Unending saga of disappearing fields


The YMCA‘s football field in Brickfields is one of the few playing grounds that have been spared from development in the Klang Valley. — filepic

The lack of public spaces is a huge stumbling block in our pursuit of sporting excellence

THE rapid development of Kuala Lumpur and its surrounding areas over the last 20 years has not come without severe repercussions, and the biggest victim is the environment.

From deadly landslides to serious flash floods, there has been a price to pay for this rapid development.

Also caught up in this problem are football fields and playgrounds.

Just look around on your next drive through the city and you will notice that football fields and playgrounds have vanished.

When was the last time you saw youngsters kicking a football on a public field? If at all, it’s very rare.

Granted, once in a while I do see some teams kicking a ball at the GHKL football pitch, but as I said, it has become a rare sight.

Take, for example, my old neighbourhood Sentul.

The football field, which belonged to and was maintained by the Malayan Railways, had in the past played host to some great football matches. Legends such as Datuk Soh Chin Aun, Datuk M. Chandran and Datuk Santokh Singh and many more like them, whether they represented MCIS, PKNS or any other team, had all played league matches on this field, which also witnessed the emergence of many homegrown stars of the future.

Today, the field is no longer there.

Sadly, there isn’t a single public football ground in Sentul today.

Where there used to be fields and playgrounds, you will now find hideous residential and commercial high-rises.

Sentul, I am sure, is not the only district to suffer from this atrocious “development.” Lots of other areas in and around Kuala Lumpur have had the same fate.

This scenario begs the question – where can youngsters go these days to kick around a football?

Indoor futsal courts? Yes, if they can afford it because it costs between RM70 and RM100 to book a single court for an hour.

Even if all chipped in, it could still prove to be an expensive outing for the youngsters.

So how do you expect to churn out good footballers, track athletes, hockey players and rugby players if all fields are being gazetted for development?

How do you expect to build a healthy society when there is a severe lack of playing fields and playgrounds?

Just take a drive around Brickfields and look at the DBKL Sports Complex football pitch, which has not been maintained for the longest time. To think that not so long ago, the Kuala Lumpur Malaysia Cup team used to train there.

Now all we see are stray dogs all over the field which used to be the pride of Kuala Lumpur City Hall.

Nowadays, it is no surprise to see school teams at district and even state-level tournaments playing on uneven fields in muddy conditions, where the ball is unable move smoothly in any direction.

Sadly, this is the time when sports officials are supposed to scout for the next generation of footballers, hockey players, cricketers and so on.

But in these conditions, it is an almost impossible task.

Even if it’s just social football, organisers and enthusiasts alike tend to use synthetic pitches despite the higher cost, because of its flat surface and good drainage that allow matches to be played under any weather.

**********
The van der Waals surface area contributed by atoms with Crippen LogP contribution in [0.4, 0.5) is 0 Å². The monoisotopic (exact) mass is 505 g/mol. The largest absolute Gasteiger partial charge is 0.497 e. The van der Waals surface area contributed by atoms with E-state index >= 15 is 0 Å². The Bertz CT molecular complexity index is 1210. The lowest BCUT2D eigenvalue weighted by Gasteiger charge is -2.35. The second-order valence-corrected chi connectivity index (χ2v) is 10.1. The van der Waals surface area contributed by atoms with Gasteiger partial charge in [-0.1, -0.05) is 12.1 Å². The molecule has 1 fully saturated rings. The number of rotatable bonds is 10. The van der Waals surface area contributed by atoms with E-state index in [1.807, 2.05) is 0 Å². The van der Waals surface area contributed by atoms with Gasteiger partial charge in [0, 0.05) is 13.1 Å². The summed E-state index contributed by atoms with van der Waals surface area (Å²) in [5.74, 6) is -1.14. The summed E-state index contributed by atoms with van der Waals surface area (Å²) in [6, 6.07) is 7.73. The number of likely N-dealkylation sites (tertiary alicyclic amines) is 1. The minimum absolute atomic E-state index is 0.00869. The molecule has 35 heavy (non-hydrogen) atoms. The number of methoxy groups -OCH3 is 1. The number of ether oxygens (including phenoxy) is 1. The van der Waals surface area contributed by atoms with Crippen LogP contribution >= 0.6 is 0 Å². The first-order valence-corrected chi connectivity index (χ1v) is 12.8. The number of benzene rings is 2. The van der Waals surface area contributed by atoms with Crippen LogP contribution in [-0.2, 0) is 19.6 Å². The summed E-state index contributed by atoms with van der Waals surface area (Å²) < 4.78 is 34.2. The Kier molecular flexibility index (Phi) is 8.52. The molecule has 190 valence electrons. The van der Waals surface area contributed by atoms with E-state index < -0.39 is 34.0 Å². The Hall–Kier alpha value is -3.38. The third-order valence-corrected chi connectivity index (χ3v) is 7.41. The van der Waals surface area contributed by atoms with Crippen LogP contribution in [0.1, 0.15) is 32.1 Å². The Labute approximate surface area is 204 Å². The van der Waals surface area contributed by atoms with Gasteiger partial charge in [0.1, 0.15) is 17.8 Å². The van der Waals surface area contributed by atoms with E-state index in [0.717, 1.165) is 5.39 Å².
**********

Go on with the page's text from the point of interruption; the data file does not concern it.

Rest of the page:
These astro turf pitches like the ones at The New Camp (Bandar Utama), KLFA (Taman Melati), NPNG (Sungai Buloh), MPSJ Stadium (Subang Jaya) and Matshushita Stadium (Shah Alam) are all privately owned and can cost about RM500 for 90 minutes.

Instead of building shopping centres and entertainment outlets in the same vicinity, developers should build proper fields which can be used by everyone, especially youngsters who wish to develop their playing skills without potholes and puddles of water.

By all means build condominiums if you must, but ensure a field is included in the blueprint.

Residents of Bandar Tun Razak were recently up in arms over a decision by DBKL to sell their one and only football field to a developer who wanted to build a 41-storey apartment block on the site.

This is a fine example of the authorities putting profit before playing fields for the rakyat.

With each passing week, more and more playing fields, playgrounds and outdoor gyms are being taken over or sold to private companies.

Millions in taxpayers’ money have been used to build food courts and public facilities but in a few cases, it has been a waste of good money as some food courts hardly attract people and many public facilities are not functioning.

It’s high time the authorities gave some serious thought to maintaining the very few existing football fields and playing grounds in and around the city.

They must also build new fields which the public has easy access to.

We do not need a working paper or a national-level meeting to thrash out this matter.

All that is needed is goodwill, common sense and co-operation between the Urban Wellbeing, Housing and Local Government Ministry and developers, as it is part of their responsi­bility to contribute towards the growth of sports in the country.

While money is important to survive, youngsters should not be deprived of their basic rights to kick a football around on a field for free.

If the authorities genuinely have the well-being of the rakyat at heart, they will eventually do what is right, and do it right the first time.

Let us not destroy what little we have.

Christopher Raj is chief executive officer of ShekhinahPR, a sports public relations agency. Chris’ Twitter account is @chrisraj23

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